The amazing scent of Hyacinth blooms can overcome your entire spring garden, adding an extra element to your landscape. The colorful and easy-to-grow bulbs are also deer resistant, making them the perfect choice for any garden. Grape Hyacinths create a carpet of color in the late spring and are gorgeous planted in clumps. These unique bulbs are perennial and deer resistant.

Anemone BulbsThere are also several unique Fall-Planted Bulbs that deer tend to stay away from. Anemone Bulbs bloom in a rainbow of colors and bring drama to the spring garden. Wood Hyacinth Bulbs create clusters of fragrant, blue flowers in late spring. They are perfect for rock gardens, beds and borders. Mediterranean Bells are a true conversation-starter in the garden and boast bell-shaped, bi-colored blooms. The blooms are also fragrant!

View all of our deer resistant Fall-Planted Bulbs here. What are your experiences with deer and Fall-Planted Bulbs? Please share in the comments below or on our Facebook page.


June 26, 2014 · Amanda Shepard · 2 Comments
Tags: , , , , , ,  · Posted in: Flower Bulbs, Gardening in Fall, How-Tos

The Allure of Daffodils

Daffodils not only greet us gardeners with cheerful, bright blooms in the early spring, but are extremely versatile and serve many purposes for almost any garden. These easy-to-grow blooms are as simple as ‘dig, drop, done’ and provide spectacular color year after year.


Daffodils, or Narcissus, grow in almost any spot, as long as you have a hard frost for several months so they can stay dormant. If you’re in a warmer zone (9-10), you can store the bulbs in the refrigerator to winterize them and plant outdoors about 8-10 weeks later. Have hungry deer? Deer tend to stay away from Daffodils and these bulbs are famous for being deer resistant. Dutchmaster DaffodilsGardeners also love Daffodils for their spreading tendencies. Plant a few dozen bulbs one year and be greeted with more and more each year, creating a dependable burst of early spring color.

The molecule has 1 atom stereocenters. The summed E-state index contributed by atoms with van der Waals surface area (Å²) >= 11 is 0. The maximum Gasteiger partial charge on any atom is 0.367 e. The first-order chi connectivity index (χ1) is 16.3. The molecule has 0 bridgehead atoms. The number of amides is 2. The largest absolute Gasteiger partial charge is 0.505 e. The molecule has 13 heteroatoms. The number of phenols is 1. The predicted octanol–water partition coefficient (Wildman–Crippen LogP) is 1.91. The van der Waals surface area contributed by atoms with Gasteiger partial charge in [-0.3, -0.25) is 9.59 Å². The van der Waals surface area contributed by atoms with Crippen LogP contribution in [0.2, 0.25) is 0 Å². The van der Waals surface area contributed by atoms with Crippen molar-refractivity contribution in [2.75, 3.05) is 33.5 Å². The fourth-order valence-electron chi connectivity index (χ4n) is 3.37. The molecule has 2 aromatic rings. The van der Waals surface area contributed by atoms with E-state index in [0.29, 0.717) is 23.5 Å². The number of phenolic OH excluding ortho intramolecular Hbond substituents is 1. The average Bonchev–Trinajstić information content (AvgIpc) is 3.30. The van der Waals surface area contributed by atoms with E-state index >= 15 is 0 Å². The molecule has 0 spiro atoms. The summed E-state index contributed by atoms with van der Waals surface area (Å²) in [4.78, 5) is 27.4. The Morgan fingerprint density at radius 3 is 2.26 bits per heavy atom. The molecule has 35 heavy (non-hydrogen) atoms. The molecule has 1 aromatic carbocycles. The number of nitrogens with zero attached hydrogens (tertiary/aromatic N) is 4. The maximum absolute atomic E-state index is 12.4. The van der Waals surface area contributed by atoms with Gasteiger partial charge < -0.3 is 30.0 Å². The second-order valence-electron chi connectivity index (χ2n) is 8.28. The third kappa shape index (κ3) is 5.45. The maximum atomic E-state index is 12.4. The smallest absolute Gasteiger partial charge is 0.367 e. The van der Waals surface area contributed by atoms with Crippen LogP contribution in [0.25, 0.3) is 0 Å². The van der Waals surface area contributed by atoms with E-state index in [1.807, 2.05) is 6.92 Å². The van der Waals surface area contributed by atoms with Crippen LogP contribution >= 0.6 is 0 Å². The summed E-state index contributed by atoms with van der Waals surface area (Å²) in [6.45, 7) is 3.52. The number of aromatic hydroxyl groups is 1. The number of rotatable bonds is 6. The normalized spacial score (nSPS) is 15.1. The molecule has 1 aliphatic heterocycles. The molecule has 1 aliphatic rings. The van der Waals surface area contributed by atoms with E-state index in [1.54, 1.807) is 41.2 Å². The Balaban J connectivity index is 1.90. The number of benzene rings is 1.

Daffodils can be planted in a formal garden in groups, or naturalized in a more relaxed way in your Wildflower bed — These beauties grow almost anywhere and look good no matter what! 

Daffodils have become so popular, there are hundreds of different varieties that all have different characteristics. The Trumpet Daffodil group includes one of the most famous varieties, the Dutch Master Daffodil, and boasts large blooms with strong trumpets. Large Cupped Daffodils have huge blooms and come in a large variety of colors. Double Daffodils’ unique blooms are full and frilly, adding texture to the spring garden. DaffodilsButterfly Daffodils are becoming increasingly popular in gardens throughout the US and boast elegant, bi-colored blooms. Miniature Daffodils are perfect for a small-space or container garden.

So whether you’re a seasoned gardener with the landscaping to show it, or a novice just starting out, Daffodils are the perfect choice. Plant once in the fall and enjoy a burst of blooms in the early spring, season after season.

What are your favorite Daffodils? Please share in the comments below or post on our Facebook Page.


June 20, 2014 · Amanda Shepard · Comments Closed
Tags: , , , ,  · Posted in: Flower Bulbs, Gardening in Fall, How-Tos, Perennials

A Showy, Native Perennial: Bee Balm